Morning Edition on KCCU

Mon-Fri at 5:00 AM
Steve Inskeep and Renee Montagne
Cynthia Sosa

Every weekday for over three decades, NPR's Morning Edition has taken listeners around the country and the world with two hours of multi-faceted stories and commentaries that inform, challenge and occasionally amuse. Morning Edition is the most listened-to news radio program in the country.

A bi-coastal, 24-hour news operation, Morning Edition is hosted by NPR's Steve Inskeep in Washington, D.C., and Renee Montagne at NPR West in Culver City, CA. Even as hosts, Inskeep and Montagne often get out from behind the anchor desk and travel across the world to report on the news first hand. While they are out traveling, David Greene can be heard as regular substitute host.

Heard regularly on Morning Edition are some of the most familiar voices, including news analyst Cokie Roberts and sport commentator Frank Deford as well as the special series StoryCorps, which travels the country recording America's oral history.

Produced and distributed by NPR in Washington, D.C., Morning Edition draws on reporting from correspondents based around the world, and producers and reporters in locations in the United States. This reporting is supplemented by NPR Member station reporters across the country as well as independent producers and reporters throughout the public radio system.

Since its debut on November 5, 1979, Morning Edition has garnered broadcasting's highest honors, including the George Foster Peabody Award and the Alfred I. duPont-Columbia University Award.

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Analysis
3:51 am
Mon September 23, 2013

Budget Debate To Hit High Drama This Week

Originally published on Mon September 23, 2013 9:35 am

Transcript

STEVE INSKEEP, HOST:

It's MORNING EDITION, from NPR News. I'm Steve Inskeep.

DAVID GREENE, HOST:

And I'm David Greene, good morning. Here is a window into President Obama's agenda right now. He's off to New York today for the annual meeting of the United Nations General Assembly. Meanwhile, the U.S. federal government is heading towards a possible shutdown. And the president is helping the nation heal after another mass shooting.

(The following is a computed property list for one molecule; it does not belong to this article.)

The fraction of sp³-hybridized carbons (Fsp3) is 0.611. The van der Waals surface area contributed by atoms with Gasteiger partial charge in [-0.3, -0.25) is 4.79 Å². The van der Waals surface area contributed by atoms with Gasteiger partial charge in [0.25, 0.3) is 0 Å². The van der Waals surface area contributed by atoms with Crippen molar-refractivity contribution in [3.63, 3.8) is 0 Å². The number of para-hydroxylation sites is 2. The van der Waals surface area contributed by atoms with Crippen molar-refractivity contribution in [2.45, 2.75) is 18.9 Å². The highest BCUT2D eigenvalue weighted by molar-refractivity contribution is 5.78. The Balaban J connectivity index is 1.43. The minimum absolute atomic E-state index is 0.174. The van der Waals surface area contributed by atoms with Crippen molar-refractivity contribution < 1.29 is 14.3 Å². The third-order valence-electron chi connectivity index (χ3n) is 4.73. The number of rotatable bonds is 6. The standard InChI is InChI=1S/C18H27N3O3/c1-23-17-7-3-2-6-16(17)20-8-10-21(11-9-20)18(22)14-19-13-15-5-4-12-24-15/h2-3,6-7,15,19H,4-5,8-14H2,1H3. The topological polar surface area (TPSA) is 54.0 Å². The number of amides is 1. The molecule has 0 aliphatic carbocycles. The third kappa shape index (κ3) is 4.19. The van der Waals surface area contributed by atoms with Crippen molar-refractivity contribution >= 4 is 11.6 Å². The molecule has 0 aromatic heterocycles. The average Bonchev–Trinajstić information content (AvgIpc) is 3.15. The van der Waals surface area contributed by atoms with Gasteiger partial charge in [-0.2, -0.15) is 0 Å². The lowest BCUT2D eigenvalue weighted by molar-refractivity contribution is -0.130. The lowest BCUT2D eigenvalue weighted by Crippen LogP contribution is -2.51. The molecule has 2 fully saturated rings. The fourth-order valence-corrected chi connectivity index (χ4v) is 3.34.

Let's bring in a familiar voice on Monday mornings. Cokie Roberts, good morning.

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Author Interviews
2:57 am
Mon September 23, 2013

Political Violence, Uneasy Silence Echo In Lahiri's 'Lowland'

Pulitzer Prize-winner Jhumpa Lahiri is the author of The Namesake and Interpreter of Maladies.
Marco Delogu Courtesy of Knopf

Originally published on Mon September 23, 2013 1:02 pm

Earlier this month, Jhumpa Lahiri rejected the idea of immigrant fiction. "I don't know what to make of the term," she told The New York Times. "All American fiction could be classified as immigrant fiction."

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Shots - Health News
2:37 am
Mon September 23, 2013

Smart Teenage Brains May Get Some Extra Learning Time

When it comes to nature versus nurture, brain scientists think both matter.
Daniel Horowitz for NPR

Originally published on Mon September 23, 2013 10:04 am

John Hewitt is a neuroscientist who studies the biology of intelligence. He's also a parent. Over the years, Hewitt has periodically drawn upon his scientific knowledge in making parenting decisions.

"I'm a father of four children myself and I never worried too much about the environments that I was providing for my children because I thought, well, it would all work out in the end anyway — aren't the genes especially powerful?" Hewitt says.

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Shots - Health News
2:37 am
Mon September 23, 2013

How A Pregnant Woman's Choices Could Shape A Child's Health

Does a glass or two of wine during pregnancy really increase the child's health risks? Epigenetics may help scientists figure that out.
Katherine Streeter for NPR

Originally published on Tue September 24, 2013 7:58 am

Pregnant women hear a lot about things they should avoid: alcohol, tobacco, chemical exposures, stress. All of those have the potential to affect a developing fetus. And now scientists are beginning to understand why.

One important factor, they say, is something called epigenetics, which involves the mechanisms that turn individual genes on and off in a cell.

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Around the Nation
6:40 am
Fri September 20, 2013

Part-Time Judge Picks Laughs Over The Law

Transcript

RENEE MONTAGNE, HOST:

Good morning, I'm Renee Montagne with an update on a joking judge. Vince Sicari presided as a part-time judge in South Hackensack, until his moonlighting as standup comic and TV actor took center stage. Because some of his characters were racist and homophobic, the state ethics committee ruled that he had to choose between laughs and the law.

He appealed but yesterday, New Jersey's Supreme Court also said: Choose. And Sicari resigned from the bench.

It's MORNING EDITION. Transcript provided by NPR, Copyright NPR.

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